MGMT haven't written the obituary on their own musical career, although no doubt this album as a whole will alienate a whole army of fans who believe that they're pop princes rather than odd troubadours. But if you were more gripped by the underplayed, underrated songs of "Oracular Spectacular" then after a couple of plays you really shouldn't be disappointed by their sophomore effort. Stick with it.
27 April 2010
Well the answer is: yes! Yes they can. There might be a couple of small hiccups along the way but WHB is a real grower of an indie-dance record. Oh, and when I say indie-dance don’t be put off. It’s a lot better than that actually sounds.
Just take their most well-known song, “Divisive”. It’s a catchy, fast paced affair that is part Human League, part Talking Heads. Hmm, that’s not a bad way to describe the band as a whole actually. The way that the three vocalists (yes, they all sing) gel together on “Divisive” is brilliant, no-one ever trying to overshadow anyone else, giving the sense that they’re really comfortable working together.
Another standout track is “Centrefolds and Empty Screens”, perhaps the record’s loudest and most complicated moment. While most of WHB is filled with songs that try to focus on a smaller aspect of the band’s talents (some songs are more keyboard-led, while others rely heavily on guitar), “Centrefolds” allows each of the three members to come together in a glorious wall-of-sound moment, from its first creepy bars to the last fading synths. On the first spin, you might be hard-pushed to find a better track.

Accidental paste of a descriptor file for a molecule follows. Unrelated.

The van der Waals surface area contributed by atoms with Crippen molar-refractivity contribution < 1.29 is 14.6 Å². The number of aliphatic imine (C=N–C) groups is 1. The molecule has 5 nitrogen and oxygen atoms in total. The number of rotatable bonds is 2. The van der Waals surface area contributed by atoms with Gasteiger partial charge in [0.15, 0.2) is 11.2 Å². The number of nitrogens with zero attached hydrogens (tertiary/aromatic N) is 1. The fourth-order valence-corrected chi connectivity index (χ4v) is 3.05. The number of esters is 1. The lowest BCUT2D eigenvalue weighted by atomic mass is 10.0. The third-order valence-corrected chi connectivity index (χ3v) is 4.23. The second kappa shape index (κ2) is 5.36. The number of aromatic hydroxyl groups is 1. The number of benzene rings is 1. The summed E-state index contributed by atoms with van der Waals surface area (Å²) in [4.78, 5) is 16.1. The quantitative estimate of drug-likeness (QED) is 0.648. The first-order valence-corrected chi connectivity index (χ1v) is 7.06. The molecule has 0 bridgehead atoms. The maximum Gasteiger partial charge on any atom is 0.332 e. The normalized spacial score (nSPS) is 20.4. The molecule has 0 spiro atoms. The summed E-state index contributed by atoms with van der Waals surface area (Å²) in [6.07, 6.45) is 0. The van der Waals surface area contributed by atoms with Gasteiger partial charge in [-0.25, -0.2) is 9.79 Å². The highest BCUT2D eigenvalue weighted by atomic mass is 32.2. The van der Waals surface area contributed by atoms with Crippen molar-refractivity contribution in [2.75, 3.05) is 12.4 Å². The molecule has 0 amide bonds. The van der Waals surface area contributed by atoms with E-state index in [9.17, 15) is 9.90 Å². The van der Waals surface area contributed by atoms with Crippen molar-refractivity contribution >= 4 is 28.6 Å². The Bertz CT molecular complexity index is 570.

Hard-pushed because in some ways We Have Band want to challenge you a little more: they’re fast to move tone through each song on the album and this could make it hard for some listeners to really see the joys of the record on a first listen. Even I had to spin it about five times before really appreciating the way that they’ve mixed together the slightly downbeat “Buffet” with the instantly danceable “Divisive” or placing “You Came Out”, with its haunting whistling and invasive bassline, in-between “Centrefolds” and “WHB”, two songs more similar in approach. Mix this with the fact that there’s a distinct rustiness in their ability to play instruments and WHB could have been a strangely detached and uninspiring album. But weirdly enough, this isn’t the case at all: once you’ve mapped out exactly where WHB is going then it’s easy to appreciate what they’ve attempted.
WHB isn’t the most polished of records though; on some tracks there’s a small sense of distortion that creeps in slightly (a bit of fuzz on “Centrefolds and Empty Screens”, a hazy sheen on opener “Piano”….) but this doesn’t take anything away from the songs themselves. In fact, I wouldn’t be surprised if this wasn’t a deliberate attempt on their part to make WHB seem more industrial and gritty, like they’d recorded it in a shed rather than a flashy studio.
Still, despite the sometimes semi-invasive distortion and the fact that lyrically the band are somewhere between naive and simplistic (it’s probably best to ignore this: it’s not like it really affects your enjoyment of this kind of album) We Have Band have managed to piece together a highly enjoyable, likeable debut album. Roll on new material.